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I'm sleepless in Beirut.

He got up from his chair and laid down in front of me. We were quiet and his kinetic gesture, a habit that I have come to know in the five days I spent living with him, called to me to move from where I was sitting. I got up and sat down beside him.

I leaned forward and we kissed. My lips entered into the chamber of his mouth and I sucked the air out of his lungs.

"Imagine you died like this!"

He smiled.

"How would you like to die? In your bed?"

"That's so boring. I would like to die doing what I love."

"Which is?"

"Come on, you know."


"Like, say if I was free-falling..."

"What else do you like to do?"

"Hundreds of things."

"Yalla,what are they?"

He must have felt cornered, nailed down. He hmmmmed.

"Tayyeb, give me seven."

Eating sushi was one of them. Number seven was surprising.

"I'd like to have a son."

"What would you call him? Or would you name him after you see him?"

"I don't know. I'd name him once I see him."

"But they all look the same when they're first born! And so ugly. Like aliens."

"Ugly? Are you serious? If I saw a baby now, I would cry."

I felt like I didn't deserve a womb. I actually felt the phantom of an inflated void in my belly. I felt it rise to my heart. I quickly tried to human myself with excuses such as "but it's only during the first few weeks, then they become adorable" or "I remember seeing my brother and sister in the hospital, they were red and wrinkled...but I loved them anyway". Like that rectified the situation. Writing it down has just made it THAT much worse.

Some people have asked me, "What is it that you want the most? What is that goal in your life?". Naturally, if I find babies ugly I should like a glossy career, laughter-glazed dinner parties, champagne bubbles in flute glasses, New York streets beneath the red soles of my Louboutins, a vintage Porsche in my garage, Danish furniture around my loft and a dozen of scruffy one-button extra unbuttoned flock of Javier Bardems ready to sail me, fly me and take me. Amen. 

A men? That is grammatically and logically incorrect. Or was that morally?

I do have to admit that I have daydreamed along those lines and I'm still young enough to think that if Faraya can have a Hollywoodian sign in their front yard, so can I - a Holy more Woody ally scripted life. But I do know better than to believe that such a dream will culminate in nothing but a large gaping Hole-in-the-wood-of-my-future-construct.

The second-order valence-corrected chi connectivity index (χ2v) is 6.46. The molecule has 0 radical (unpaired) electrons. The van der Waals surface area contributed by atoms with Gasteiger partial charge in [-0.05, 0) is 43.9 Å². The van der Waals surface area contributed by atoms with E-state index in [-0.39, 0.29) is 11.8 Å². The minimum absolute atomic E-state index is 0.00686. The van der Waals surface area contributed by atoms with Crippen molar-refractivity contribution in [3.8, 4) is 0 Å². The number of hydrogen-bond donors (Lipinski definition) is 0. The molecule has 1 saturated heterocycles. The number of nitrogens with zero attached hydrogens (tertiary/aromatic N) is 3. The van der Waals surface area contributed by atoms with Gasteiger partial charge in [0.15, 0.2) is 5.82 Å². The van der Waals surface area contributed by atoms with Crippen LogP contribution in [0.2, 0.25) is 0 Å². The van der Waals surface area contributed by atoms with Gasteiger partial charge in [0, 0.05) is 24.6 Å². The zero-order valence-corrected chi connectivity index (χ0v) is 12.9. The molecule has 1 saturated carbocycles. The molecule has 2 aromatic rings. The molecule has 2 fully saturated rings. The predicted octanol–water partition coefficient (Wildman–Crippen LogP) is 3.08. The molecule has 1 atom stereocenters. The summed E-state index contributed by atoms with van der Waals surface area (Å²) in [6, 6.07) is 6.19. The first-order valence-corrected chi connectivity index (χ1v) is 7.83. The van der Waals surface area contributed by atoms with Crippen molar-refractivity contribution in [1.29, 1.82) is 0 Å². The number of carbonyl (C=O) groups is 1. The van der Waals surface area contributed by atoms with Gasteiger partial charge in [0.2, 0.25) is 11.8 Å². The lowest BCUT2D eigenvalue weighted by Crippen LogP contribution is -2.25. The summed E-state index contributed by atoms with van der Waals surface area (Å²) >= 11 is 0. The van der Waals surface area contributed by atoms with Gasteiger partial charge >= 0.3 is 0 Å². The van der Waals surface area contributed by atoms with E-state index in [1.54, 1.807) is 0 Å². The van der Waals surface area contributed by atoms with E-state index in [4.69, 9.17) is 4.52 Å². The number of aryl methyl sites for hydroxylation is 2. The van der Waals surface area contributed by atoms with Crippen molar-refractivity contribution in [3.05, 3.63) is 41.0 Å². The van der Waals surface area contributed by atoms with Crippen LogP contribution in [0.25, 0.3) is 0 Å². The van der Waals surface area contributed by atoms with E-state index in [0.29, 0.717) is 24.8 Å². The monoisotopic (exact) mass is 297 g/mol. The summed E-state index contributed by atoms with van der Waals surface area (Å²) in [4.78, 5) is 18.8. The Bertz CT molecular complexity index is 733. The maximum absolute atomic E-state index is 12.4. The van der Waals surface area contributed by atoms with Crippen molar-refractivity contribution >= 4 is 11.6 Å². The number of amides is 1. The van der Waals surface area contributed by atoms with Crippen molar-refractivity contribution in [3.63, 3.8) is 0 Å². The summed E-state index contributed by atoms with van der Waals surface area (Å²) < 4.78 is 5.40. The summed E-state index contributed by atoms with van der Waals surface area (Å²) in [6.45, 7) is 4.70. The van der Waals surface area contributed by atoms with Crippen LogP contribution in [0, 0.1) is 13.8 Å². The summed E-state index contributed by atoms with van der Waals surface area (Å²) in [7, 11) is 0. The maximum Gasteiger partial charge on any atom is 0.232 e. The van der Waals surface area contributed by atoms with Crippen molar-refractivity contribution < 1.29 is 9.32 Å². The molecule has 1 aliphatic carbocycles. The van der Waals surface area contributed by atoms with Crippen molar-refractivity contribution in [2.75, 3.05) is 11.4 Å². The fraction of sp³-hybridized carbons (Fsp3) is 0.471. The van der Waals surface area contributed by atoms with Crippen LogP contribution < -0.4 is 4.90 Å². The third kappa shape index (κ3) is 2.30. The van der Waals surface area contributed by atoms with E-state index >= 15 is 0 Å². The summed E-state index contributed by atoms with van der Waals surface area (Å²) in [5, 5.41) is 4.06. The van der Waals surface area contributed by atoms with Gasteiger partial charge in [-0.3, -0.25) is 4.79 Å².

The truth is, rip me apart or believe me, my answer was and still is, "The only thing I know for sure is that I want to be a mother."

Just not yet. Most of the girls in my family have had children quite early, some at eighteen, others at twenty-two and even if that has been their personal choice, or in some cases not, uh-oh, I don't think it right at all. 

Even if they love their kids, they will tell you now that they came too early. These girls, life was harsh for them and they were impulsive, fleeing their domestic autocracy for another, fleeing the high altitudes of stacks of books for the white peaks of underwear of Mt. To-yet-iron, I feel for them. Who knows, had life happened differently for me, I could be a sleepless Um-Karim.

They might not have travelled or graduated from some honourable college or graduated at all, but they don't need any of that to give to a child. All kids needs is love.

Right. I'll buy that on a 70% sale. 

I want to be a mother because I want to do something better. To do that, I need to know what is better and I need to know what is worse. I need more time. I want to raise them to wonder, to think and judge for themselves and to be free of the current shackles of iShit. I need to learn more to teach well. But that's just me, with an empty womb and no child to know the reality of things. 

My best memory of mom and I was the time she took me on the back of a bike and while we were riding along the street, a screw came loose and the wheel rolled down somewhere into a ditch. We discovered a stream and pretty blue flowers. Her hair was lose and she wore high-waist blue jeans, and I was clashing in a yellow T-shirt and purple overalls, one tooth less behind a perfect smile. 

I learned that if she could fix a broken wheel, so could I.


  1. Love it! I think what you said about being a mother is very logical in our world of chaos and ishit :) Makes a lot of sense to me.